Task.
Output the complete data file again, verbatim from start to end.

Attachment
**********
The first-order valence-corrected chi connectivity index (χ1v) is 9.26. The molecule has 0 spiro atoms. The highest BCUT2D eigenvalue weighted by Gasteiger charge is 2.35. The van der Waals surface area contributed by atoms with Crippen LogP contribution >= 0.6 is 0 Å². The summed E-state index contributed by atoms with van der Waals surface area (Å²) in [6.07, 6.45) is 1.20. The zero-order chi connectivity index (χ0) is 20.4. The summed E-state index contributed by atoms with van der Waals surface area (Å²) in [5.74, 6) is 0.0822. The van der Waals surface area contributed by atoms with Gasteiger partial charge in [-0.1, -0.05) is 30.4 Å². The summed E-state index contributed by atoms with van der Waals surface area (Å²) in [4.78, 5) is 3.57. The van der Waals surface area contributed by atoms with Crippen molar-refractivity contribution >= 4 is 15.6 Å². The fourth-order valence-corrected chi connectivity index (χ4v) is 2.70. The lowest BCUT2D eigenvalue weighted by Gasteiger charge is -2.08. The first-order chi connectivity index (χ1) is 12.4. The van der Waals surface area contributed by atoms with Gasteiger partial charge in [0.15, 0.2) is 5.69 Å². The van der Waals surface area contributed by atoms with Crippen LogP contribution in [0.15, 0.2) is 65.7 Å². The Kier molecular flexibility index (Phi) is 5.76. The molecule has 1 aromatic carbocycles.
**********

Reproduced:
The first-order valence-corrected chi connectivity index (χ1v) is 9.26. The molecule has 0 spiro atoms. The highest BCUT2D eigenvalue weighted by Gasteiger charge is 2.35. The van der Waals surface area contributed by atoms with Crippen LogP contribution >= 0.6 is 0 Å². The summed E-state index contributed by atoms with van der Waals surface area (Å²) in [6.07, 6.45) is 1.20. The zero-order chi connectivity index (χ0) is 20.4. The summed E-state index contributed by atoms with van der Waals surface area (Å²) in [5.74, 6) is 0.0822. The van der Waals surface area contributed by atoms with Gasteiger partial charge in [-0.1, -0.05) is 30.4 Å². The summed E-state index contributed by atoms with van der Waals surface area (Å²) in [4.78, 5) is 3.57. The van der Waals surface area contributed by atoms with Crippen molar-refractivity contribution >= 4 is 15.6 Å². The fourth-order valence-corrected chi connectivity index (χ4v) is 2.70. The lowest BCUT2D eigenvalue weighted by Gasteiger charge is -2.08. The first-order chi connectivity index (χ1) is 12.4. The van der Waals surface area contributed by atoms with Gasteiger partial charge in [0.15, 0.2) is 5.69 Å². The van der Waals surface area contributed by atoms with Crippen LogP contribution in [0.15, 0.2) is 65.7 Å². The Kier molecular flexibility index (Phi) is 5.76. The molecule has 1 aromatic carbocycles.